One gentleman meets another in the city street, where they wait to see Anne, now queen, pass on the way to her coronation. The last time they met in the street was for the sad event of Buckingham's trial, so they are glad for a return to the more usual pomp of the royalty. They discuss a list of those who are to be promoted today, including Suffolk and Norfolk, and they note that Katharine has been renamed "Princess Dowager" after the divorce.
The coronation passes with Suffolk, Norfolk, Anne, Surrey, and other important state officials. The gentlemen comment on who holds which decoration of state and how impressed they are with Anne. A third gentleman arrives, having just seen the coronation ceremony. He relates it to the other two.
He tells how everyone filed into the Abbey and that the people were so impressed with the beauty of Anne. The Archbishop of Canterbury, Cranmer, performed the ceremony making her queen, the choir performed, and the procession passed out of the church to the court for celebrations. The third gentlemen notes that Gardiner was there and is not fond of Cranmer. But the gentlemen agree that nothing can come of this rivalry, as Cranmer has one friend who will not abandon him--namely Cromwell, who is in favor with the king and just got a promotion. The gentlemen depart.
In Katharine's apartments, she asks her attendants to tell her about the death of Cardinal Wolsey. Apparently, after his arrest Wolsey grew ill and died a broken man. Katharine says she will speak of him with charity but goes on to mention how his enormous ambition shackled the kingdom; he used bribes for ecclesiastical favors, he said lies and was duplicitous in words and actions, and he was generally a bad example for the clergy.
But her attendant Griffith speaks well of Wolsey, noting that he was a good scholar, kind and generous to his friends, and a patron of education. Upon his demise he discovered humility and found himself and died fearing God. Katharine listens to Griffith's speech and says she hopes Griffith will eulogize her when she dies, since he speaks so well. Griffith's words have made her want to honor the man who she hated most. She wishes Wolsey peace in death.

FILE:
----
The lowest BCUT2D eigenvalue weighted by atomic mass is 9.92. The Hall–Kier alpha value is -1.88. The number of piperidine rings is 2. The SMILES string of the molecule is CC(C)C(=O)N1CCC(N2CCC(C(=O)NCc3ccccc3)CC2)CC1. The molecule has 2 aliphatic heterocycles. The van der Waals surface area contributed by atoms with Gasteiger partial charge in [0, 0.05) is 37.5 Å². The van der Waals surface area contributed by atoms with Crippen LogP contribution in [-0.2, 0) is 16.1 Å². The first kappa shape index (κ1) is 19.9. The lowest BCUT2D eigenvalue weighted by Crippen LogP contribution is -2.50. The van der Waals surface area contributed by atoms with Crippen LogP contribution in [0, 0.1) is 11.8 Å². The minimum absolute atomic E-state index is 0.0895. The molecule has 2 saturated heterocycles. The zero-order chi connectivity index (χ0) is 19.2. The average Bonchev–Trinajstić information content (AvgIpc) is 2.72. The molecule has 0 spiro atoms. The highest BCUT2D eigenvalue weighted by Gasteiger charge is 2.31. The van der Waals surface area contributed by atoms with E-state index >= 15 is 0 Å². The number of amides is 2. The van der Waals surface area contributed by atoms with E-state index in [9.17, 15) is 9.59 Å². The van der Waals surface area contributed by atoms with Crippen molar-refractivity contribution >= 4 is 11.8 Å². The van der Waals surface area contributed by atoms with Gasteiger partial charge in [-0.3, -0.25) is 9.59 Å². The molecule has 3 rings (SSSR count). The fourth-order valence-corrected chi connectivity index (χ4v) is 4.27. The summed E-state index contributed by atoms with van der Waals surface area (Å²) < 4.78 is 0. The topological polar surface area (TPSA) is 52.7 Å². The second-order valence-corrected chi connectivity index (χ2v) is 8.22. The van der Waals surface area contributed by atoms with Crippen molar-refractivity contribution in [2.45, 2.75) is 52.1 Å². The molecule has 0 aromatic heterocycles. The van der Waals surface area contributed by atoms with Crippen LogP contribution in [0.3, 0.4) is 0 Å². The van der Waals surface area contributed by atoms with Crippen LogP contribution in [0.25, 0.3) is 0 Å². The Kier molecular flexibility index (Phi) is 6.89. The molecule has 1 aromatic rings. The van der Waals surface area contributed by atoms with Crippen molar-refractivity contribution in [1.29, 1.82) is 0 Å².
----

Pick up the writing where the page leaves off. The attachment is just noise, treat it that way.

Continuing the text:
Katharine goes to sleep with her attendants by her. She sees a vision of six people in white robes with garlands around their heads. They dance around Katharine, offering her a garland, and then dance away. Katharine wakes and calls to her attendants, asking if they have seen anything. She tells about the vision, saying it promised her eternal happiness. The attendants note to each other that they think she has not yet long to live if she is seeing such visions.
A messenger enters, announcing the arrival of Capucius, an ambassador from Katharine's father, Charles V of Spain. Capucius says he has been sent by Henry to ask after her health, but Katharine says he is too late, since she is already dying. She gives Capucius a letter for the king, in which she asks Henry to care for their daughter and to provide for her servants, who have all been faithful during Katharine's life. Katharine asks Capucius to tell the king of her in all humility, saying that she will soon die and not be a trouble to him. Calling to her servants, she prepares for bed.
As in the street scenes after Buckingham's trial, we see that the citizens of Henry's reign are very interested in the events of the court and anxious to be on hand to witness pivotal events. Seeing the coronation is very exciting for them. They seem very impressed with Anne and pity Katharine; they seem to hold judgment of the king's actions.
Katharine, meanwhile, hears of Wolsey's death and foresees her own. She is able to forgive Wolsey's bad treatment of her because of the good words Griffith speaks on his behalf, explaining how Wolsey came to be a humble man in the end. Later Katharine stresses her own humility to the king, through Capucius. Humility and forgiveness come to all those cast off by the king in the end; even Katharine, who held her wrath for Wolsey the longest, can forgive him. Yet neither she nor Wolsey is able to live long after being exiled from the court.
These two scenes have unusually long stage directions during the procession and Katharine's vision. Many critics believe Shakespeare co-wrote Henry VIII with John Fletcher, the man who followed Shakespeare as chief playwright at the Globe, though proof is inconclusive. At the very least, these long stage directions are uncharacteristic of Shakespeare's usual style and may have been added by someone else, whether or not it was Fletcher.
In reading all of Shakespeare by his 450th birthday, I just finished Henry VIII. It was my least favorite of the Bard's plays, seeming to be more a platform to praise Elizabeth I than entertain audiences. In case you're interested in my take, I've blogged about it at: